Setting up private and secure NTFY messaging for HA notifications

When looking for information on how to use NTFY with Home Assistant I was unable to find anything, esp around the security element of an open (by default) messaging tool.
But I figured out the basics and a little more and thought I’d share a step-by-step method here to help bump start someone else’s journey that may be looking to do the same.

How it works:
NTFY follows the same idea as MQ(TT) where there are “topics” created and users subscribe to that topic to receive and/or send messages.
When content is added to a topic then all subscribers/devices of that topic receive a copy locally.
Messages are cached for a time and delivered as soon as connected.

Set up two channels of notifications. One for general info and one for important info
Maybe one extra for family chitchat.


  1. A method of self hosting NTFY
  2. A method of sharing it externally using a domain

1 In our setup, the self-hosting method is Docker on a *nix system.
2 We use Nginx Proxy Manager (NPM) in docker for external access.
2b Alternatively you could use a Cloudflare Tunnel to do this.


Step 1: Prep
This is a typical directory structure for docker:
~/scripts/ - to hold the scripted docker launcher.
/opt/docker/[application] - docker mounted volumes for persistent data.

To create the folders you need to host NTFY, SSH into your host and:

mkdir /opt/docker/ntfy/cache


Step 2: Install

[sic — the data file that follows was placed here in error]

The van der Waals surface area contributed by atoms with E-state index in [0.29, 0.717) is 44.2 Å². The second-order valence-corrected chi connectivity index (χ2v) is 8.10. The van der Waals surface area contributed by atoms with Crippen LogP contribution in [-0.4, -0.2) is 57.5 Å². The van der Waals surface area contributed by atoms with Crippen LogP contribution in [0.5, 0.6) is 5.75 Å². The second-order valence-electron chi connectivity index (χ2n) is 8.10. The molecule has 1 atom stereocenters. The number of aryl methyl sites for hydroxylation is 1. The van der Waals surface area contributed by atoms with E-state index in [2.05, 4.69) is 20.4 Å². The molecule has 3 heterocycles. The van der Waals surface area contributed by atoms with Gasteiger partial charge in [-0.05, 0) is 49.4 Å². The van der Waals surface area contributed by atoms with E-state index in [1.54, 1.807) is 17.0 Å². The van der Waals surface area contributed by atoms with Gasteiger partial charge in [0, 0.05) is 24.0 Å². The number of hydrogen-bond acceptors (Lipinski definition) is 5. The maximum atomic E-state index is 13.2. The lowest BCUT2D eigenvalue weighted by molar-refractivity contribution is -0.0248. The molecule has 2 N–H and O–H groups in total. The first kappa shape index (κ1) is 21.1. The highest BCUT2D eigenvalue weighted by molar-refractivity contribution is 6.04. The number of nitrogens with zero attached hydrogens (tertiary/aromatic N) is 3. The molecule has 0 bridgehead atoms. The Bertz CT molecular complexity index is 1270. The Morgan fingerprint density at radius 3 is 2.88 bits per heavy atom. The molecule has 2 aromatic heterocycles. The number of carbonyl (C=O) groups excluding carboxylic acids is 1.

Ceate your Docker CLI script to create the container + add it to a shared docker network (v. useful if you’ll be using a Cloudflared tunnel). In this instance, “localproxy” has an IP range of 172.29.0.*
File: ~/scripts/ntfy

docker stop ntfy
docker rm ntfy
sleep 1
docker pull binwiederhier/ntfy

echo Starting ntfy
docker run -d \
--name ntfy \
-h ntfy \
--network=localproxy \
--ip \
-p 8000:80 \
-e PUID=1000\
-e PGID=100 \
-e TZ=Europe/London \
-v /opt/docker/ntfy:/etc/ntfy \
-v /opt/docker/ntfy/cache:/var/cache/ntfy \
--restart=unless-stopped \
binwiederhier/ntfy \

To make the script executeable:

chmod 755 ~/scripts/ntfy

( or to get a Docker-Compose equivalent, run the above CLI through

Once it’s running you should be able to see it with the command:

docker stats ntfy

Now it’s running, you should be able to connect to your instance’ UI using a web browser: http://[DockerHost]:8000


Step 3: Setup External access
To access it externally, either add it to a ProxyManager or CloudFlare Tunnel.
Our NPM uses the same shared docker network “localproxy” so it can use appname:80 in the destination as seen below.
Otherwise we’d have to configure the destination using the defined docker network IP

If configuring with Cloudflared tunnels, specifying the IP in the docker CLI as we did should make it easier to configure.